Nvidia pushes into a wider application ecosystem


Nvidia is extending its solution footprint far beyond artificial intelligence (AI) and gaming, venturing broadly across the entire computing ecosystem into mobility and the next-generation cloud data center.

Nvidia’s ambitions in this regard are clear from its of Arm Technology and from CEO Jensen Huang’s positioning of the company as a “” provider. Demonstrating that he’s putting substantial R&D dollars behind this vision, at the virtual this month, Huang  the rollout of the company’s new BlueField “ (DPU)” chip architecture.

Accelerating diverse workloads through programmable CPU offload

Strategically, the BlueField DPU builds on two of Nvidia’s boldest recent acquisitions. The new hardware architecture runs on Arm’s CPU architecture. It also incorporates high-speed interconnect that Nvidia acquired recently with Mellanox.

Marking the company’s evolution beyond a GPU-centric product architecture, Nvidia’s new DPU architecture is a high-performance, multicore SoC (system on chip). BlueField DPUs incorporate software-programmable data-processing engines that can accelerate a wide range of AI, networking, acceleration, virtualization, security, storage, and other enterprise workloads.

As the foundation of server-based , DPUs offload workloads from CPUs while efficiently parsing, processing, and transferring high volumes of data at line speeds. In addition to their CPU-offload acceleration benefits, Nvidia’s DPUs can strengthen data center security because the Arm cores embedded within them provide an added level of isolation between security services and CPU-executed applications.

Announced at this latest GTC were the of this new DPU SoC family:



Currently available to only, the DOCA SDK enables developers to program applications on BlueField-accelerated data center infrastructure services. Developers can offload CPU workloads to BlueField DPUs. Consequently, this new offering builds out Nvidia’s enterprise developer tools, complementing the programming model that enables development of GPU-accelerated applications. In addition, the SDK is fully integrated into the  catalog of containerized software, thereby encouraging third-party application providers to develop, certify, and distribute DPU-accelerated applications.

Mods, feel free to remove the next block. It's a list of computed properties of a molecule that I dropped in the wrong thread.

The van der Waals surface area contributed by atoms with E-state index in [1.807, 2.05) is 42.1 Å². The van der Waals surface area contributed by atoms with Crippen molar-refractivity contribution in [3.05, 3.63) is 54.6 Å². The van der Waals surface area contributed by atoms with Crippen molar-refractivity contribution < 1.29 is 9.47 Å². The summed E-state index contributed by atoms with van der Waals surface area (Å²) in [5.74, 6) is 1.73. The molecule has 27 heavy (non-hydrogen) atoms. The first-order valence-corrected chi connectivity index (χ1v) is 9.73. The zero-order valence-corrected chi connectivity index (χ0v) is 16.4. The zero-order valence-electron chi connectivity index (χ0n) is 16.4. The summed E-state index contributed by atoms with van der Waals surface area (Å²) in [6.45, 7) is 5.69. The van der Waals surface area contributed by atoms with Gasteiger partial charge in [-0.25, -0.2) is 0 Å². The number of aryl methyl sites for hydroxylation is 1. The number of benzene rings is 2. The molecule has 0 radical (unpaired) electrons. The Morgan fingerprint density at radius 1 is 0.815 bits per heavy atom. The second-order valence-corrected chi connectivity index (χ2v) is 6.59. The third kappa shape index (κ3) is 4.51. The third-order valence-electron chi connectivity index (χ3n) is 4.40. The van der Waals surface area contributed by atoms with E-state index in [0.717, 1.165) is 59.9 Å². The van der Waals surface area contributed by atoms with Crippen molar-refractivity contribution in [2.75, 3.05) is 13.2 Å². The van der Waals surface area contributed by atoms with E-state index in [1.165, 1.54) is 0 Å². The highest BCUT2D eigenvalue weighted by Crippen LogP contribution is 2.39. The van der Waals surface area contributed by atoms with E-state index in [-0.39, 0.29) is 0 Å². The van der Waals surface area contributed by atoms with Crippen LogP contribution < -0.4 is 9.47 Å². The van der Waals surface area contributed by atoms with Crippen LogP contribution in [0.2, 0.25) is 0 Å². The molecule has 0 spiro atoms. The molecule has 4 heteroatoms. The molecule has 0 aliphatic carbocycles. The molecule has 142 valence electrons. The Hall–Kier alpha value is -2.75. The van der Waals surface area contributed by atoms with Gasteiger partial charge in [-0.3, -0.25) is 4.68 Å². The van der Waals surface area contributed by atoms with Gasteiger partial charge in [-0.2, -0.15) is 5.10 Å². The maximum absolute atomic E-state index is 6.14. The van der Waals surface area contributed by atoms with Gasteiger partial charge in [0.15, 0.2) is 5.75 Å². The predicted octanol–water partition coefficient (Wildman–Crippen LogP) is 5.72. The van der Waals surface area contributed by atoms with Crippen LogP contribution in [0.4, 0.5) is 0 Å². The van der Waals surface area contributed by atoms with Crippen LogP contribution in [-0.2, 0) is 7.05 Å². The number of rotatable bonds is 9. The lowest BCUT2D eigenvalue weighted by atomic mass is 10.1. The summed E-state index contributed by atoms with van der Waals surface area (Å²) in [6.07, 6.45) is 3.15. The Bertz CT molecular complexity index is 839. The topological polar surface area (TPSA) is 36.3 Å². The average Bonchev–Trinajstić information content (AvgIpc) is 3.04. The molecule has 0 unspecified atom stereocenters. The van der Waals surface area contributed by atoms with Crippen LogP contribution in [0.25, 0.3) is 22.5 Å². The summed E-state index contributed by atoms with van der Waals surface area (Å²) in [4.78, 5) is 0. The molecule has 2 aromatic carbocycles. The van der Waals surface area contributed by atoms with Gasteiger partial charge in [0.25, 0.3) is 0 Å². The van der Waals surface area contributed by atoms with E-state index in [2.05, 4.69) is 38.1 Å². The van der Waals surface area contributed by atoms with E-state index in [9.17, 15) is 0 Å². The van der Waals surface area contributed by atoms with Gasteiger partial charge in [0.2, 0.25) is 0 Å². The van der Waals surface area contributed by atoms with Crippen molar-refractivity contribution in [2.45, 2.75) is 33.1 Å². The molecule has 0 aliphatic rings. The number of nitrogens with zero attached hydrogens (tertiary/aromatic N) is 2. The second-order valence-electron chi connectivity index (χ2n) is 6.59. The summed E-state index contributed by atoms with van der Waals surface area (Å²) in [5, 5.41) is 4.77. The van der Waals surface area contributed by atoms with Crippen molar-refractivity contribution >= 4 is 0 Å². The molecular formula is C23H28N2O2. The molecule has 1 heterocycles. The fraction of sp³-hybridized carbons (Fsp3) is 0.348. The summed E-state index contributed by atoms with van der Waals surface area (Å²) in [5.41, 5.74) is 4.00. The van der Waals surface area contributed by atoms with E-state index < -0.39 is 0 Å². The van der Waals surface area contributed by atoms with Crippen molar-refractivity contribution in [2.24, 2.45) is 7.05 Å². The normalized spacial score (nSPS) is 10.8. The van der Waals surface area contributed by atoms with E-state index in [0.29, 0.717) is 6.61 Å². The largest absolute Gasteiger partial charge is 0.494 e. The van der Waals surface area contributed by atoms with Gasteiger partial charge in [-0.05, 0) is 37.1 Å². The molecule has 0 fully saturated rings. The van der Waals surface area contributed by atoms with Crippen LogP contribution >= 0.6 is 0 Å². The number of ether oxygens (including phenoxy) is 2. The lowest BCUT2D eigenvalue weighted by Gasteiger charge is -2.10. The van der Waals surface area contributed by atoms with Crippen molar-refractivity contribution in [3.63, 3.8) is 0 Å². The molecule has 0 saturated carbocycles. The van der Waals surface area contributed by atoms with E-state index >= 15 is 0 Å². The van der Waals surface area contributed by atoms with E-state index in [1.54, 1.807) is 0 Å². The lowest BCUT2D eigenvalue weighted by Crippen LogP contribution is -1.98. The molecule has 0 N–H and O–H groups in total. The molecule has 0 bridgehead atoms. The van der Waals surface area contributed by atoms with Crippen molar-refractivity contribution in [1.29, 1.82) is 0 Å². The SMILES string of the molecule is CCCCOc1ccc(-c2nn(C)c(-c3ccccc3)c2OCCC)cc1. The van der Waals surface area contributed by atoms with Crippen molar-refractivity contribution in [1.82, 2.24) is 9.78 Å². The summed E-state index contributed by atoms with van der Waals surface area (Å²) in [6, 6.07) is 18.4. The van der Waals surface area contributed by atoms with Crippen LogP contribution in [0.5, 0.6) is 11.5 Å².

Several leading software vendors (, , , and ) announced plans at GTC to integrate their wares with the new DSP/DOCA acceleration architecture in the coming year. In addition, Nvidia announced that several leading server manufacturers, including , , , Fujitsu, , H3C, , , , and , plan to integrate the DPU into their respective products in the same timeframe.

experience, it would not be surprising if, in coming years, more of the mobile experience on this and other Office apps were accelerated locally by leveraging DPU-offload technology .

Enabling Nvidia solutions to lessen their dependency on GPU-centric functionality

Nvidia’s product teams are wasting no time to incorporate the DPUs’ CPU-offload acceleration into their solutions. Most notably, Huang that the  is evolving to combine the  on a single PCIe card.

Although there was no specific BlueField DPU tie-in to , the company’s Arm-based SoC for AI robotics, one should expect that the DOCA SDK will advance to support development of these applications, which are a hot growth field for Nvidia’s core platforms. It’s also a safe bet that the company will use its new hardware and SDK to accelerate its  platform for collaborative 3-D content production, its platform for conversational AI, and its new platform for cloud-native, AI-accelerated video streaming.

Maintaining momentum

Nvidia’s new BlueField DPU architecture and DOCA SDK provide a strategic platform for broadening its reach into enterprise, service provider, and consumer opportunities of all types.

By enabling hardware-accelerated CPU-offload of diverse workloads, the DPU architecture provides Nvidia with a clear path for converging the new DOCA programming models with its AI development framework and  catalog of containerized cloud solutions. This will enable the company to provide both its own product teams and solution partners with the hardware and software platforms needed to accelerate a full range of application and infrastructure workloads from cloud to edge.

As it awaits the eventual approval of its proposed acquisition of Arm Technology, Nvidia will need to prove this new architecture to its existing partner ecosystem. If DPU technology falls short of Nvidia’s aggressive performance promises, that deficiency could sour relations with Arm’s vast array of licensees, all of whom rely heavily on its CPU-based processor architecture and would benefit from more seamless integration with Nvidia’s market-leading AI technology.

Clearly Nvidia cannot afford to lose momentum in the cloud-to-edge microprocessor wars just when it has begun to pull away from archrival and CPU-powerhouse Intel.

Copyright © 2020 IDG Communications, Inc.